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On first seeing this title, I thought, “Do I actually need to spend the time to refactor test code? I just need to refactor my application code so that it passes the tests.” Then I thought again—this could be useful. On reading the book, I realized that my tests were missing some features that would, for example, make them more maintainable and robust.
I highly recommend xUnit Test Patterns to anyone who has considered test automation and unit testing on software projects or would like to know more about them. It provides detailed information on using xUnit—the name given to testing frameworks such as JUnit, NUnit, and so on. While I’ve read many books that discuss the benefits of test automation, test-driven development, and xUnit, none has addressed test code patterns or refactoring at this depth. Martin Fowler, a well-known and respected author, developer, and contributor to the software engineering world, writes the foreword to xUnit Test Patterns. He compares it to the gang of four’s Design Patterns. Just as Design Patterns unlocked the hidden pattern gems in object-oriented systems, this book unlocks the patterns for xUnit.
Author Gerard Meszaros organizes the book into three parts—The Narratives, The Test Smells, and The Patterns. In the narratives, he reviews the philosophy and principles of test automation and presents some background on unit test frameworks.For readers who might not completely agree with the agile test-driven approach, the narratives provide a comprehensive rationale for its utility.
However, the target audience is software project testers, developers, and managers. The book addresses the xUnit test patterns and efforts they need to develop an effective test automation environment. It looks at ways to write tests better and faster. It also discusses such variables as hard-to-test code, object-oriented legacy software (without tests) and non-object-oriented legacy software. Chapters are organized to help readers go directly to the pattern that will benefit them. The pattern section format tells readers how the pattern works and when to use it; it provides implementation notes, refactoring notes, and sample code as well.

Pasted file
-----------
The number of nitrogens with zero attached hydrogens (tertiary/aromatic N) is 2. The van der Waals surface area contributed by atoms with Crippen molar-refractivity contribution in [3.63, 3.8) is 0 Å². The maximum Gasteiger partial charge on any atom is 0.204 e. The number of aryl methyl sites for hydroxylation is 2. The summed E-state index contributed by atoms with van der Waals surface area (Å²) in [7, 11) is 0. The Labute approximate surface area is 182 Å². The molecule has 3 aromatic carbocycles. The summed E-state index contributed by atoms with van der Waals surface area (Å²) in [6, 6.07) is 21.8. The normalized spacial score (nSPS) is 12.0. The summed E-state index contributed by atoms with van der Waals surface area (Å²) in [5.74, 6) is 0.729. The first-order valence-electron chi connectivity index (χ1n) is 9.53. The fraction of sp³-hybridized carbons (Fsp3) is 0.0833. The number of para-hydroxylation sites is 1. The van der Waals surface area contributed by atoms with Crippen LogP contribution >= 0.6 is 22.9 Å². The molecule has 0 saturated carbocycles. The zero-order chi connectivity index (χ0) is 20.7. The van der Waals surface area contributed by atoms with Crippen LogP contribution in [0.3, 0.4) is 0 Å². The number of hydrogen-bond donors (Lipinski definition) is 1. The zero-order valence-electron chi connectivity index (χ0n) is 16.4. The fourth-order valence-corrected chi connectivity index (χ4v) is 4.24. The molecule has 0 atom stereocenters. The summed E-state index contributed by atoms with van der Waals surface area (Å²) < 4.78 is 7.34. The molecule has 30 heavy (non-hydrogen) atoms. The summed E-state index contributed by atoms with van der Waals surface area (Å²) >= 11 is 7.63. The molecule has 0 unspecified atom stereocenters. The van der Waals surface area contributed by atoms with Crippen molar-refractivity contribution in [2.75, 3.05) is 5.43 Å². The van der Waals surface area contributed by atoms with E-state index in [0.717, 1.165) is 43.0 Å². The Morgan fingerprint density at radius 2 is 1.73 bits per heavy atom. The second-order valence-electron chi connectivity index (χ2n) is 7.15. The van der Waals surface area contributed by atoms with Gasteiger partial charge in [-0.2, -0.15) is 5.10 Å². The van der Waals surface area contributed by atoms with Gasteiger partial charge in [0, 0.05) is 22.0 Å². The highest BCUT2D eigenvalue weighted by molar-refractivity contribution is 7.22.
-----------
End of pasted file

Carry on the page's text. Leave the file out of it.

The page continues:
Readers who have the time to go cover to cover the entire book will benefit from its thoroughness and clarity. But if you’re already familiar with the philosophy and principles, you could turn directly to the detailed patterns and skim the narratives and the test smells that indicate something is amiss and might need refactoring.
The mantra throughout the book is setup, exercise, verify, and teardown. Each of these activities is evaluated in the context of principles, refactorings, and patterns. Depending on the context, developers writing test code may need patterns or refactorings to address shortcomings in each activity. Because the author addresses the smells in the context of these four activities, I found it easy to understand how to go about refactoring test code.
Maczaros offers many methods for writing good tests that are robust, consistent, and free of dependency issues. He uses code samples and diagrams to explain the points throughout. He also covers databases in tests, which I found useful because our organization has had some difficulty with databases and automated testing. Specifically, we’ve found it hard to establish and maintain the state that the tests require. The principles and strategies in this book provided a better perspective for setting up more robust tests.
This book should be on the bookshelf of anyone that must become intimately acquainted with test automation and xUnit. It’s quite effective as a catalog of xUnit patterns and software designs for greater testability, putting a compendium of xUnit patterns at your beck and call. It might also be suitable to coursework as part of software project test curriculum.
The book was easy to read and maintained a consistent look and feel. I haven’t a found another book that brings patterns, refactoring, and test automation topics together so completely. I look forward to greater success in test automation as a result of reading this book and having more confidence in my test code.
Scott Brookhart is a senior member of the IEEE. Contact him at firstname.lastname@example.org.